Facial wrinkles are caused by sun (UV) exposure, repetitive contraction of facial expression muscles, and loss of skin collagen and volume. As skin become less elastic, the muscles pull and force the skin above to form a wrinkle, which becomes etched in the skin.
There are two types of wrinkles. Dynamic wrinkles form when the muscle is contracted. Static wrinkles are present even when the muscle is relaxed. Dynamic wrinkles progress to static wrinkles. Botulinum Toxin (BOTOX) blocks the release of acetylcholine, the chemical that a nerve uses to tell the muscles to contract.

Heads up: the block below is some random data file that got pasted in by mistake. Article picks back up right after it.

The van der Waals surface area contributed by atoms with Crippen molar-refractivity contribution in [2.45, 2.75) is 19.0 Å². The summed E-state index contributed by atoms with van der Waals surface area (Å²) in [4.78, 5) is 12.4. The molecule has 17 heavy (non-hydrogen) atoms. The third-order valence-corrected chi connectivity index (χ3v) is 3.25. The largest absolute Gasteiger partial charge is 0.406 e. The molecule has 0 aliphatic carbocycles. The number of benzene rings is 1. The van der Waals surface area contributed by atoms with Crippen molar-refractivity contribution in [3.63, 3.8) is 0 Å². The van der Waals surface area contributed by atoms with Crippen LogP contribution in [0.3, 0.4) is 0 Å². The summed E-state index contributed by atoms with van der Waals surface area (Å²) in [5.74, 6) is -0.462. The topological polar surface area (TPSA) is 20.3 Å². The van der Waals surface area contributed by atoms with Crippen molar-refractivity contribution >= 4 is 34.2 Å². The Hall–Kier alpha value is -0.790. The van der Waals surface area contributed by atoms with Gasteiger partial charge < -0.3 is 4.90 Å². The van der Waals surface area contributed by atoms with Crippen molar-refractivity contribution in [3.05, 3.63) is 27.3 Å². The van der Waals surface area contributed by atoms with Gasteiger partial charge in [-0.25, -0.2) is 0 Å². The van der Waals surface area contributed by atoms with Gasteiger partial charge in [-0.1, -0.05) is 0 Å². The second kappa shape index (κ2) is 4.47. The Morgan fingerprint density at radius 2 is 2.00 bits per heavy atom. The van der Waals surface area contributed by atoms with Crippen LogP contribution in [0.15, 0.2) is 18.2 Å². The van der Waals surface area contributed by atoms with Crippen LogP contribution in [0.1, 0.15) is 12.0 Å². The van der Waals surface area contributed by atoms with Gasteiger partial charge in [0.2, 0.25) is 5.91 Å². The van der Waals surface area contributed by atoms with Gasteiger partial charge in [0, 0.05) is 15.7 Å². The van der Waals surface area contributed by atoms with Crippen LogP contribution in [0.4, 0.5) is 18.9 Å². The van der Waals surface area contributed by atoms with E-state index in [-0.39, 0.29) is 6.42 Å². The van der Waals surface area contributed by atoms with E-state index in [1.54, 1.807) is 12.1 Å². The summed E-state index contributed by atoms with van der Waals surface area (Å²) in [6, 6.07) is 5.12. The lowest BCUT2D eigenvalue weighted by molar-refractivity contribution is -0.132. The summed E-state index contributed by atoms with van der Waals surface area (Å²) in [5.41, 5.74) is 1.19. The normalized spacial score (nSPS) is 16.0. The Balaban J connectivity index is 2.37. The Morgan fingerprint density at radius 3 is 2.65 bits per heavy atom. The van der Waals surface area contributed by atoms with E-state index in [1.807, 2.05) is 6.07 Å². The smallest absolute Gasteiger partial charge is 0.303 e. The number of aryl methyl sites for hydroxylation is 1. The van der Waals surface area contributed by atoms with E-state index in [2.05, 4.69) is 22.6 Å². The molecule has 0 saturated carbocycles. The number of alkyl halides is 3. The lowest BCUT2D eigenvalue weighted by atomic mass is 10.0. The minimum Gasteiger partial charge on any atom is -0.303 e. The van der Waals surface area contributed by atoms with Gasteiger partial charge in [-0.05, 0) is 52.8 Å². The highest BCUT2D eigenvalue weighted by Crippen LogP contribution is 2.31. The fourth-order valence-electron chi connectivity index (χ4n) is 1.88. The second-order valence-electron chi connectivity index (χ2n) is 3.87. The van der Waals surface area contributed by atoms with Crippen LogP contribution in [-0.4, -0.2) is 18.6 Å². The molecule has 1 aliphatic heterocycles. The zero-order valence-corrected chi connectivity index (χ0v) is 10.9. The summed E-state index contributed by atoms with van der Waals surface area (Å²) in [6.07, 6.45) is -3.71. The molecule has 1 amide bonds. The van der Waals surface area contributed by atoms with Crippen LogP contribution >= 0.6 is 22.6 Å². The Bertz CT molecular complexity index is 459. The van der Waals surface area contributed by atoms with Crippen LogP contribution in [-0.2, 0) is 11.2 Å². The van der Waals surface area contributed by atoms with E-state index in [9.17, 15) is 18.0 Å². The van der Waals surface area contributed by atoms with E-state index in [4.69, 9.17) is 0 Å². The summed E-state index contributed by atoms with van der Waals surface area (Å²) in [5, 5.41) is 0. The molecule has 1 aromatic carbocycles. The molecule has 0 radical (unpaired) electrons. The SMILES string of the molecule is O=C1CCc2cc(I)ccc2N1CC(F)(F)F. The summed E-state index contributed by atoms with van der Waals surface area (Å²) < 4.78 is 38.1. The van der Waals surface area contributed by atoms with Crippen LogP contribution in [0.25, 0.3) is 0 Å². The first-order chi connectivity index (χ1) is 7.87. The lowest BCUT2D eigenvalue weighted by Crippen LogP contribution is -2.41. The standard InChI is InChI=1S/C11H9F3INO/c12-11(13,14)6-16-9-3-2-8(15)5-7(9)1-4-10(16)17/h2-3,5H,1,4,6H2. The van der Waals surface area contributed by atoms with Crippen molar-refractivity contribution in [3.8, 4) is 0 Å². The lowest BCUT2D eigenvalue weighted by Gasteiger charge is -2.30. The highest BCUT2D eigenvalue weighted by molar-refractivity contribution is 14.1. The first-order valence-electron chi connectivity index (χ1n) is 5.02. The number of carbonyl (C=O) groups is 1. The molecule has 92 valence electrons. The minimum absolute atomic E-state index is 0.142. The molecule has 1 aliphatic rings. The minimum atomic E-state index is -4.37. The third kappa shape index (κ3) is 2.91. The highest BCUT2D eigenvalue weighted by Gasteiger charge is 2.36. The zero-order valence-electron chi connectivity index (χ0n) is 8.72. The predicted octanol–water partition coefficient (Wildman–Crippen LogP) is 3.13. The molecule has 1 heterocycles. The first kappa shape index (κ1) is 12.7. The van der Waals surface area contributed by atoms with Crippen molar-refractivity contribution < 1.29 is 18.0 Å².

Thus BOTOX weakens the muscle. With less muscle movement, the skin surface above it smoothes and wrinkles begin to soften. The effect is temporary and wears off in approximately 3 months.
Ophthalmologists have been longest users of BOTOX and have used it for two decades for the treatment of benign essential blepharospasm, hemifacial spasm, and strabismus.
Ophthalmologists began using BOTOX for facial wrinkles, and dermatology and others have followed. There have been an estimated 3.3 million treatments in 2005 alone. BOTOX injections in the brow region have a high patient satisfaction rate.